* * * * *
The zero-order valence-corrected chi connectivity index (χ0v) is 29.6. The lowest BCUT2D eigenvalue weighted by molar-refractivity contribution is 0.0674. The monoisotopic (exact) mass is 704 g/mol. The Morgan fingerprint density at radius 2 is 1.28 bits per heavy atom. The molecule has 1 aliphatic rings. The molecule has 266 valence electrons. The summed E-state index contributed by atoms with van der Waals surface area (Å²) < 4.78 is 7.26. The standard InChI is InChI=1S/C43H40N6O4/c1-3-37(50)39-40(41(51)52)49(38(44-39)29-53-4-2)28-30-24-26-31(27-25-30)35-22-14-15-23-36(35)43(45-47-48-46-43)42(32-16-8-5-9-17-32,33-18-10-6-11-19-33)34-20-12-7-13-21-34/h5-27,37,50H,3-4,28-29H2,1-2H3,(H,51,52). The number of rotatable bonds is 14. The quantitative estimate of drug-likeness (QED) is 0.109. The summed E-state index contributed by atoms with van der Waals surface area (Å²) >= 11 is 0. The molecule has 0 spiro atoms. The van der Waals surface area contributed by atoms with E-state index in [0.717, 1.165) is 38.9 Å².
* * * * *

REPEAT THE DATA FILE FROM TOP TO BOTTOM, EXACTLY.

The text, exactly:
The zero-order valence-corrected chi connectivity index (χ0v) is 29.6. The lowest BCUT2D eigenvalue weighted by molar-refractivity contribution is 0.0674. The monoisotopic (exact) mass is 704 g/mol. The Morgan fingerprint density at radius 2 is 1.28 bits per heavy atom. The molecule has 1 aliphatic rings. The molecule has 266 valence electrons. The summed E-state index contributed by atoms with van der Waals surface area (Å²) < 4.78 is 7.26. The standard InChI is InChI=1S/C43H40N6O4/c1-3-37(50)39-40(41(51)52)49(38(44-39)29-53-4-2)28-30-24-26-31(27-25-30)35-22-14-15-23-36(35)43(45-47-48-46-43)42(32-16-8-5-9-17-32,33-18-10-6-11-19-33)34-20-12-7-13-21-34/h5-27,37,50H,3-4,28-29H2,1-2H3,(H,51,52). The number of rotatable bonds is 14. The quantitative estimate of drug-likeness (QED) is 0.109. The summed E-state index contributed by atoms with van der Waals surface area (Å²) >= 11 is 0. The molecule has 0 spiro atoms. The van der Waals surface area contributed by atoms with E-state index in [0.717, 1.165) is 38.9 Å².